To expand a bit on my comments here on how it's difficult to write new rules for GURPS:
It's not hard to add entirely novel rules to GURPS. The problem, in my own writing and gaming, is finding a need to add entirely novel rules. Mechanically, it's not necessarily hard to write new rules. GURPS is heavy on "find the appropriate trait, modify for circumstances, and roll that number or lower on 3d6." And there's always room for special cases. For example, Tactical Shooting and Technical Grappling add a wealth of gritty detail to shooting things and grabbing people, if you're into that kind of thing, and even with the basic magic system, basic psi, a magic-as-advantages approach, RPM, and variants to be found in Thaumatology, there's always room for new approaches to extra-normal abilities.
No, what I'm talking about is finding topics on which new, general rules can be written where none existed before, or broadly applicable rules for notable adventuring topics. GURPS is densely written, so it takes some unpacking, but there's an astonishing breadth there. For example, fighting, as a general thing, is covered perfectly well in the Basic Set. Might some people want more for a campaign emphasizing detailed combat? Sure. Martial Arts and all that aren't necessary, even though they're pretty nifty. Infinite new magic systems could be written to reflect various views of the supernatural, but magic as a thing already has more coverage than I'll ever use. Social interaction? Social Engineering provides lots of welcome detail, but Basic's treatment is really quite good for the few pages it covers. Basic likewise has reasonable coverage of common physical feats like swimming, climbing, lifting and throwing things, and so on. Chase scenes? Emergency repairs? One character helping out another using a related skill? Action 2 has you covered. Bestiary? OK, there aren't a lot of general rules for making beasties, but there are plenty of examples scattered across various different books (some might take exception to the products on offer and their organization, certainly, but there's a significant amount of available information).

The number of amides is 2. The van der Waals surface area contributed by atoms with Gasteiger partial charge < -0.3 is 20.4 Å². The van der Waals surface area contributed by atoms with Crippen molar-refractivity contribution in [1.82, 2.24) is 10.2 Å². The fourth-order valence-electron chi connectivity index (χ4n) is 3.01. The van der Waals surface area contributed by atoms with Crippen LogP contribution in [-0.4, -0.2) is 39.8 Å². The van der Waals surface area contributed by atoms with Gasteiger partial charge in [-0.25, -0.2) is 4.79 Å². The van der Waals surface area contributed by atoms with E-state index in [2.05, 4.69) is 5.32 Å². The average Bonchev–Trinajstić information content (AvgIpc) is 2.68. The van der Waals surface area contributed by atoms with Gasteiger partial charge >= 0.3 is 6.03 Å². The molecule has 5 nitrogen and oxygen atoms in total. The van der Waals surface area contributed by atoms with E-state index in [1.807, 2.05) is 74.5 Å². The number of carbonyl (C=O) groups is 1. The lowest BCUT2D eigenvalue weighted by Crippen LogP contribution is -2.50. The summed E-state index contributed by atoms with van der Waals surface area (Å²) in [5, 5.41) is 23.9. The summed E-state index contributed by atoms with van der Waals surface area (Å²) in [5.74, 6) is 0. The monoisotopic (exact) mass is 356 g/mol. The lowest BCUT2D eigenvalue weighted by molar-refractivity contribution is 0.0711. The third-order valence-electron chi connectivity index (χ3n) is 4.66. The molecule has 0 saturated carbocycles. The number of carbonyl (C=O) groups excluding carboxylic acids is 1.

So what's left, in terms of general rules? Not a lot. When I'm confronted with an adventuring situation, it's rare that I can't find at least some applicable rule. There's room for some general design systems, notably for vehicles, weapons, and armor. I think there's also space for GM-centric world-building rules. City Stats is an excellent example. Possibly something similar could be done with environments. It'd be interesting to see generic rules on transportation and trade networks, helping the GM come up with everything from travel times and costs for PC travel to plausible markups for imported goods to adventures based on the act of going from point A to point B. Mostly, though, there are focused rules dealing with specialized circumstances and vast room to expand on the system with worked examples based on the already-solid basis the existing rules provide.